EU ben­e­fi­cia­ries speak out in UK ahead of elec­tion


Stu­dents at Falmouth Uni­ver­sity have a lot rid­ing on May’s na­tional elec­tion, which if won by the Con­ser­va­tive Party will trig­ger a ref­er­en­dum on the United King­dom’s membership of the Euro­pean Union and threaten their fund­ing.

The uni­ver­sity’s gi­ant bay win­dows open out on to the idyl­lic rolling val­leys of Corn­wall, south­west Eng­land, but in­side its modernist build­ings, the uni­ver­sity is a hub of high-tech ac­tiv­ity.

In the video games depart­ment, a stu­dent hones the set­tings on a pair of vir­tual re­al­ity gog­gles in front of a ta­ble crammed with ca­bles and joy­sticks. On the shelves, piles of pro­gram­ming man­u­als lie next to mod­els from the game As­sas­sin’s Creed.

“The EU has been in­cred­i­bly im­por­tant to Falmouth Uni­ver­sity,” pro­fes­sor Anne Carlisle, vice-chan- cel­lor of the in­sti­tu­tion, told AFP, jok­ing that they hoped to cre­ate a “Fal­mouth­for­nia” tech-zone mod­eled on Sil­i­con Val­ley.

“Over a 14-year pe­riod, over 100 mil­lion pounds (US$146 mil­lion) has been in­vested into Corn­wall higher ed­u­ca­tion to im­prove in­fra­struc­ture.”

“The idea that might not ex­ist in the fu­ture through some kind of closing of bor­ders is ab­so­lutely hor­ri­fy­ing,” she added.

Con­ser­va­tives Vow Vote by 2017

Falmouth’s po­si­tion is not unique and the Times re­cently pub­lished an open let­ter from some of the coun­try’s lead­ing aca­demics warn­ing against the risk of “Brexit” (“Bri­tish Exit”).

They noted that “the UK benefits di­rectly from 1.2 bil­lion pounds an­nu­ally in Euro­pean re­search fund­ing and is the largest ben­e­fi­ciary of EU re­search funds to uni­ver­si­ties.”

But Bri­tain has never com­pletely fallen for Brussels’ charms, and euroskep­tics point to Lon­don’s bill for EU membership, which has risen from 1.9 bil­lion eu­ros in 2009 to 8.6 bil­lion eu­ros in 2013, tak­ing into ac­count what the coun­try re­ceives in sub­si­dies.

“How­ever, the net bal­ance does not ac­cu­rately re­flect the many benefits of EU membership,” ar­gues the Euro­pean Com­mis­sion in an of­fi­cial doc­u­ment.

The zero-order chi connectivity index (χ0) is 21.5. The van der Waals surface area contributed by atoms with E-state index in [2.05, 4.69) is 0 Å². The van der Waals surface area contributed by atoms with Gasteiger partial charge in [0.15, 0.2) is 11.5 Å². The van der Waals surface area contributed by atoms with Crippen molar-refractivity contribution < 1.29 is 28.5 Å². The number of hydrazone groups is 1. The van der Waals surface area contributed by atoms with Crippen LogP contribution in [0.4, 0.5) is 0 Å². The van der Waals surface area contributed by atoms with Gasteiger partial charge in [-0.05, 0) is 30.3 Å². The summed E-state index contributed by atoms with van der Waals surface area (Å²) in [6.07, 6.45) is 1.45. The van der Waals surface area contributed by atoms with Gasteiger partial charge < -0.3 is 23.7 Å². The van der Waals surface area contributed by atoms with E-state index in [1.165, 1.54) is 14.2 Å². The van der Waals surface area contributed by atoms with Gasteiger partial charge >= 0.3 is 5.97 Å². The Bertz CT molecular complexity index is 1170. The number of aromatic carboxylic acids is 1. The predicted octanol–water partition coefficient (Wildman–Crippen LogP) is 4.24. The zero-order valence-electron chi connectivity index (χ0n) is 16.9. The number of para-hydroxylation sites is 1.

“Many of them, such as peace, po­lit­i­cal sta­bil­ity, se­cu­rity and free­dom to live, work, study and travel any­where in the Union can­not be mea­sured,” it added.

Con­ser­va­tive Prime Min­is­ter David Cameron sup­ports EU membership but has promised an in-out ref­er­en­dum as he at­tempts to counter the rise of the UK In­de­pen­dence Party (UKIP), the anti-EU and anti-mass immi- gra­tion party that won the 2014 Euro­pean elec­tions.

If re-elected for a sec­ond term, Cameron has promised to “ne­go­ti­ate a bet­ter deal” for the UK, a mem­ber state since 1973.

Hav­ing se­cured changes, the Bri­tish public would then be asked “do you want to stay in Europe on this re­form ba­sis or leave?” in a ref­er­en­dum to be held by 2017.

Labour Rules out Ref­er­en­dum

“Leav­ing will save the tax­payer bil­lions of pounds,” said Robert Oulds, direc­tor of the right-wing Bruges Group think-tank.

“But the big­gest prize ... is the restora­tion of self-gov­ern­ment and hav­ing de­ci­sions made by peo­ple that we can elect and dis­miss,” he added.

Ed Miliband, leader of the op­po­si­tion Labour Party, has ruled out a ref­er­en­dum if he wins on May 7, say­ing Bri­tain’s fu­ture “lies in­side and not out­side the Euro­pean Union.”

“We won’t condemn this coun­try to years of un­cer­tainty, years of in­se­cu­rity, by threat­en­ing our Euro­pean fu­ture,” he added.

Mean­while, in Falmouth, stu­dent Thomas Brown is busy in­cor­po­rat­ing an­i­ma­tions into 3D pro­gram­ming soft­ware, cre­at­ing re­al­is­tic com­bat scenes that will even­tu­ally ap­pear in an orig­i­nal video game.

De­spite his uni­ver­sity’s stance, the 21-year-old be­lieves Bri­tain should be asked the ques­tion.

“We joined the EU many years ago, I think it’s fair enough to ask the cur­rent gen­er­a­tion whether it’s work­ing.”

But a look around his gleam­ing workspace re­veals which way he would vote.

“Ob­vi­ously I work here, all this is funded by EU money,” he ex­plained. “It’s a good thing to stay in the EU.”


Post­grad­u­ate stu­dents on the Alacrity Falmouth course Sam Pike, 21, left, and Jake Teale, 23, right, demon­strate the op­ti­cal mo­tion cap­ture sys­tem used in the devel­op­ment of dig­i­tal games at Falmouth Uni­ver­sity, Eng­land on March 11. The course, which is funded by the Euro­pean Re­gional Devel­op­ment Fund, aims to cre­ate the next gen­er­a­tion of dig­i­tal games com­pa­nies from teams of star­tups formed on the course, con­sist­ing of pro­gram­mers, game de­sign­ers, en­gi­neers, an­i­ma­tors and artists.

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